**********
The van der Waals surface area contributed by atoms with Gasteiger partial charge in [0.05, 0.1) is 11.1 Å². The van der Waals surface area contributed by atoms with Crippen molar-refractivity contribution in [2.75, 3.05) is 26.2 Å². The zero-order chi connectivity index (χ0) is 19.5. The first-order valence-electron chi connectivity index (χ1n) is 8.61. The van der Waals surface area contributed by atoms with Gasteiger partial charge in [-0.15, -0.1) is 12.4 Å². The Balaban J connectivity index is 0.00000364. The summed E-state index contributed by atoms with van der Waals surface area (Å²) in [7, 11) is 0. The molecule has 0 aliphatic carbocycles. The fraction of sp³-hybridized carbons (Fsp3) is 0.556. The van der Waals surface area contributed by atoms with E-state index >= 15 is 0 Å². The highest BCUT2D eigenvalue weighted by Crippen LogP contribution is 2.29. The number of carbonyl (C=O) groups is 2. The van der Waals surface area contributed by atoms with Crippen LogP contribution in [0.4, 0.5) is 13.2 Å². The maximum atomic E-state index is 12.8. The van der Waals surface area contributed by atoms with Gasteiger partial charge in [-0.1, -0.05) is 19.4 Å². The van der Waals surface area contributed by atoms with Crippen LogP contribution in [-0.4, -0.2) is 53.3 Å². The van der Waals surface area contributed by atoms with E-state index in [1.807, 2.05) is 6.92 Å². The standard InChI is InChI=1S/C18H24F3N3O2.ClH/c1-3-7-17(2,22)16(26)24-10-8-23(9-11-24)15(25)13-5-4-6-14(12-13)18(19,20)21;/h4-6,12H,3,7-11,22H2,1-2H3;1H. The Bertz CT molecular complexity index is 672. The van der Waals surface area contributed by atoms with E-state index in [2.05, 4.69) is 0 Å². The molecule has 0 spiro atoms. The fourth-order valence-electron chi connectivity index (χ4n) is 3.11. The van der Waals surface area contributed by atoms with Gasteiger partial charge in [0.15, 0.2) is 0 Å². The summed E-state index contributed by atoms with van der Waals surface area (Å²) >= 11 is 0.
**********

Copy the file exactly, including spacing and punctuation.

The van der Waals surface area contributed by atoms with Gasteiger partial charge in [0.05, 0.1) is 11.1 Å². The van der Waals surface area contributed by atoms with Crippen molar-refractivity contribution in [2.75, 3.05) is 26.2 Å². The zero-order chi connectivity index (χ0) is 19.5. The first-order valence-electron chi connectivity index (χ1n) is 8.61. The van der Waals surface area contributed by atoms with Gasteiger partial charge in [-0.15, -0.1) is 12.4 Å². The Balaban J connectivity index is 0.00000364. The summed E-state index contributed by atoms with van der Waals surface area (Å²) in [7, 11) is 0. The molecule has 0 aliphatic carbocycles. The fraction of sp³-hybridized carbons (Fsp3) is 0.556. The van der Waals surface area contributed by atoms with E-state index >= 15 is 0 Å². The highest BCUT2D eigenvalue weighted by Crippen LogP contribution is 2.29. The number of carbonyl (C=O) groups is 2. The van der Waals surface area contributed by atoms with Crippen LogP contribution in [0.4, 0.5) is 13.2 Å². The maximum atomic E-state index is 12.8. The van der Waals surface area contributed by atoms with Gasteiger partial charge in [-0.1, -0.05) is 19.4 Å². The van der Waals surface area contributed by atoms with Crippen LogP contribution in [-0.4, -0.2) is 53.3 Å². The van der Waals surface area contributed by atoms with E-state index in [1.807, 2.05) is 6.92 Å². The standard InChI is InChI=1S/C18H24F3N3O2.ClH/c1-3-7-17(2,22)16(26)24-10-8-23(9-11-24)15(25)13-5-4-6-14(12-13)18(19,20)21;/h4-6,12H,3,7-11,22H2,1-2H3;1H. The Bertz CT molecular complexity index is 672. The van der Waals surface area contributed by atoms with E-state index in [2.05, 4.69) is 0 Å². The molecule has 0 spiro atoms. The fourth-order valence-electron chi connectivity index (χ4n) is 3.11. The van der Waals surface area contributed by atoms with Gasteiger partial charge in [0.15, 0.2) is 0 Å². The summed E-state index contributed by atoms with van der Waals surface area (Å²) >= 11 is 0.